Scientists in China say they have discovered that the sexual behaviour of male mice is influenced by a chemical in the brain.

They bred male mice without the neurotransmitter serotonin and found that these mice lost interest in females.

The modified mice appeared to show sexual behaviour towards other males instead and were far more likely to attempt to mount them and make ‘mating calls’.

A series of experiments were carried out. The modified mice showed no preference for either gender when presented with a choice of male and female partners. But when a single male was introduced, they were more likely to show sexual interest.

But sexual interest in females could be restored by injecting serotonin into the brain.

The report said: “Serotonergic signalling is crucial for male sexual preference in mice. This is the first time, to our knowledge, that a neurotransmitter in the brain has been demonstrated to be important in mammalian sexual preference.”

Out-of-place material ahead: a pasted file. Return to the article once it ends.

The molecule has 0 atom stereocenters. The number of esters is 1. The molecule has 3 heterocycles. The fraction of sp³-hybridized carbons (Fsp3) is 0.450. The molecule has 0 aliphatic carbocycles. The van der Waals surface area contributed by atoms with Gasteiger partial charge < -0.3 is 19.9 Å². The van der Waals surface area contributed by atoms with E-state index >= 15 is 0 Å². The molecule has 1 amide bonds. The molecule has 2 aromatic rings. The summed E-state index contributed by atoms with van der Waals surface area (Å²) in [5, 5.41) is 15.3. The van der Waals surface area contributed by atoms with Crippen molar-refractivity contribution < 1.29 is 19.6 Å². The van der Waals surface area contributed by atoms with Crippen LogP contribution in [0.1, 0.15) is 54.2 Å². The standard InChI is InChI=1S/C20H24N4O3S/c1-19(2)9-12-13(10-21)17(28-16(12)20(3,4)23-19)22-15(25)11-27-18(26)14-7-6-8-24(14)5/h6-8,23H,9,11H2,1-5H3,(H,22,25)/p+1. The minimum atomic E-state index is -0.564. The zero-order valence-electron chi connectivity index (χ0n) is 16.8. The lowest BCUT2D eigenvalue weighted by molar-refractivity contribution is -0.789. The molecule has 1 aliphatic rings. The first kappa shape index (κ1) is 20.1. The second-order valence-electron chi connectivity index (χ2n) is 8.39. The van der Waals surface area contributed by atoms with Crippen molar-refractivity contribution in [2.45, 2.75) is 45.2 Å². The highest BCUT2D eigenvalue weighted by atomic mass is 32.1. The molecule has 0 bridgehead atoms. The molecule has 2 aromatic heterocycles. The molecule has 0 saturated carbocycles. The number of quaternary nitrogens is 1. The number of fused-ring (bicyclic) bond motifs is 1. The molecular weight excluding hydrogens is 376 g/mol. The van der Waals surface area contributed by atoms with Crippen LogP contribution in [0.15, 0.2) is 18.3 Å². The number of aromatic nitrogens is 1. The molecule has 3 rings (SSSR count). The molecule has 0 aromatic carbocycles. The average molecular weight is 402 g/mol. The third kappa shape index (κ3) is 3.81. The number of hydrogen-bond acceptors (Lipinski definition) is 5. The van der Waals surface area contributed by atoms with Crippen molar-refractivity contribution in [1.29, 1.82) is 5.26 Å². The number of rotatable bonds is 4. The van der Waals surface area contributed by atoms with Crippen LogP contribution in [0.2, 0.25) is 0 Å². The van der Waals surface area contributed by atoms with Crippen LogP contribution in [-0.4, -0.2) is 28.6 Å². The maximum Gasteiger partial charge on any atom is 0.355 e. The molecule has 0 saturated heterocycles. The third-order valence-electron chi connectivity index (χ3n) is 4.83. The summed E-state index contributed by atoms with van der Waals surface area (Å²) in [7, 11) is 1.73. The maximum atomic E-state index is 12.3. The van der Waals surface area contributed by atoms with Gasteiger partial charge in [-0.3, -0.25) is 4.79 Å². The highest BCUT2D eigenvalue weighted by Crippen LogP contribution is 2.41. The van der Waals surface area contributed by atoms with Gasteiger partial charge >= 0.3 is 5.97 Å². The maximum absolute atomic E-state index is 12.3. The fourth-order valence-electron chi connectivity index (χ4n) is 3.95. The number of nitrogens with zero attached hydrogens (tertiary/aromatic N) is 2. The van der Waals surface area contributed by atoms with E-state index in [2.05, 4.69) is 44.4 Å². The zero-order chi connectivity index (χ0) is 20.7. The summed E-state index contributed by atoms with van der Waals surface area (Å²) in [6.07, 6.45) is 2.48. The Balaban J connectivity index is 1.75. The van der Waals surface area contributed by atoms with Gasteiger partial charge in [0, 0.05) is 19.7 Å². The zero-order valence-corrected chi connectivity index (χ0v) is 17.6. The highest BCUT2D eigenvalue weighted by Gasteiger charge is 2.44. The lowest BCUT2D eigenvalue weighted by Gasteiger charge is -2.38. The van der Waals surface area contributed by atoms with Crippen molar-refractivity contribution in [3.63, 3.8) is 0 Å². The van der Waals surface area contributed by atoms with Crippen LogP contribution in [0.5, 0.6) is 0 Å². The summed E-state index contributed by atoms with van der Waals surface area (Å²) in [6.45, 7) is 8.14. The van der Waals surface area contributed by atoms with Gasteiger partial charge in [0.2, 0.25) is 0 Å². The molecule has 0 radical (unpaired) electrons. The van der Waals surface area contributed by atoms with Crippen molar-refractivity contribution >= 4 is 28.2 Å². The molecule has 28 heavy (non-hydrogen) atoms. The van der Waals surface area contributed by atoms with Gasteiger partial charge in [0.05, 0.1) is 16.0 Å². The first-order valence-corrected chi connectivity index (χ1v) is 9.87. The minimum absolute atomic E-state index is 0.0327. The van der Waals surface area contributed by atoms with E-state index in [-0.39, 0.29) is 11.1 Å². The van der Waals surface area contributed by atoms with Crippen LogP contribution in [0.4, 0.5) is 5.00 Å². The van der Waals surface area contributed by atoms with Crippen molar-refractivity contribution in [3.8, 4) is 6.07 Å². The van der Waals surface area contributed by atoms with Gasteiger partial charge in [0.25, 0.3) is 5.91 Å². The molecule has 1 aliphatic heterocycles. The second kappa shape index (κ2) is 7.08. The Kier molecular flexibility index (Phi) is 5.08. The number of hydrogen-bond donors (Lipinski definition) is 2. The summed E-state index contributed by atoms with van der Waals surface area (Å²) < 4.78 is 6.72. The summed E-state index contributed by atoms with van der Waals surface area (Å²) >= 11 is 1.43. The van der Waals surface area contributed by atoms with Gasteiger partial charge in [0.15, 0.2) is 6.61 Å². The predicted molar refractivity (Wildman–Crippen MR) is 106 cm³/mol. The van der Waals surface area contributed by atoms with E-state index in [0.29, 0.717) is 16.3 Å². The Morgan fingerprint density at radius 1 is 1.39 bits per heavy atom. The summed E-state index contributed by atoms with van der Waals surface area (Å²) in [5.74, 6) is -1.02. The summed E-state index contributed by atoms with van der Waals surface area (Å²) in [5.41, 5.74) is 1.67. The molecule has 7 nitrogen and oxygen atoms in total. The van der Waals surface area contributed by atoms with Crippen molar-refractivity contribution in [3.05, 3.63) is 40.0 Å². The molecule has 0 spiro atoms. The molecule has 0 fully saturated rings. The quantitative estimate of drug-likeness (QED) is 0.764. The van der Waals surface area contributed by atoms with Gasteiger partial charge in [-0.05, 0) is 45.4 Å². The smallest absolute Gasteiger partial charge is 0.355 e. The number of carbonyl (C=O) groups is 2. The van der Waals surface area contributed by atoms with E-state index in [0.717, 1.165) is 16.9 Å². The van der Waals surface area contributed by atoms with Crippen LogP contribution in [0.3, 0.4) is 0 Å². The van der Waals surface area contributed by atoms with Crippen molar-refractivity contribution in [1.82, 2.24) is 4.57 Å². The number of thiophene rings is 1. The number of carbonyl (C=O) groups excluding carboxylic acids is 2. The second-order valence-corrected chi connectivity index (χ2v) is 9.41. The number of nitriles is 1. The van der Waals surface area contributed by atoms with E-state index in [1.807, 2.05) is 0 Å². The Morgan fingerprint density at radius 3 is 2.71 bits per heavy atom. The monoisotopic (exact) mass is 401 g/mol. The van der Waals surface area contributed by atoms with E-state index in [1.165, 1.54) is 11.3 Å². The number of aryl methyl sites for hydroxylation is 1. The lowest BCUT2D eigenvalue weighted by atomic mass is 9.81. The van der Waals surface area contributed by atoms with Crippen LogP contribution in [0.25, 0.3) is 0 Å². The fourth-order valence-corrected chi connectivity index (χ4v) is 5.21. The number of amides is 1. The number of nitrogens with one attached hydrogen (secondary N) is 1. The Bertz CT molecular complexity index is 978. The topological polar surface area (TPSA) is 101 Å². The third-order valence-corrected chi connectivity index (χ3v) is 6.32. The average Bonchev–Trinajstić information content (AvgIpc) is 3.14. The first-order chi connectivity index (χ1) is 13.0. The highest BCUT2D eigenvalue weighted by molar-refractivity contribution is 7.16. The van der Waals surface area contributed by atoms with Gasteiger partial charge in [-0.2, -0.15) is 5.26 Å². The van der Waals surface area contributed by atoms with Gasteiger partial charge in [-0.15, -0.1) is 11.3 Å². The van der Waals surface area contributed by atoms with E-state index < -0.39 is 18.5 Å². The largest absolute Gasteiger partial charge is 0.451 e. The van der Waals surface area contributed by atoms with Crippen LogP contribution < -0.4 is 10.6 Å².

The experiment has not looked at the effects of serotonin in female mice.

Scientists have cautioned against relating these findings to human sexual behaviour. Although serotonin can affect libido in humans, no evidence has been found for any effect on sexual orientation.

Study co-author Zhou-Feng Chen, of the Washington University School of Medicine in St Louis, told Science News: “We have to be cautious because this is work done in mice. I would be extremely careful to extrapolate these results into humans. We just don’t know much about this.”

The study, led by Yi Rao of the National Institute of Biological Sciences and Peking University in Beijing, was published online in the journal Nature this week.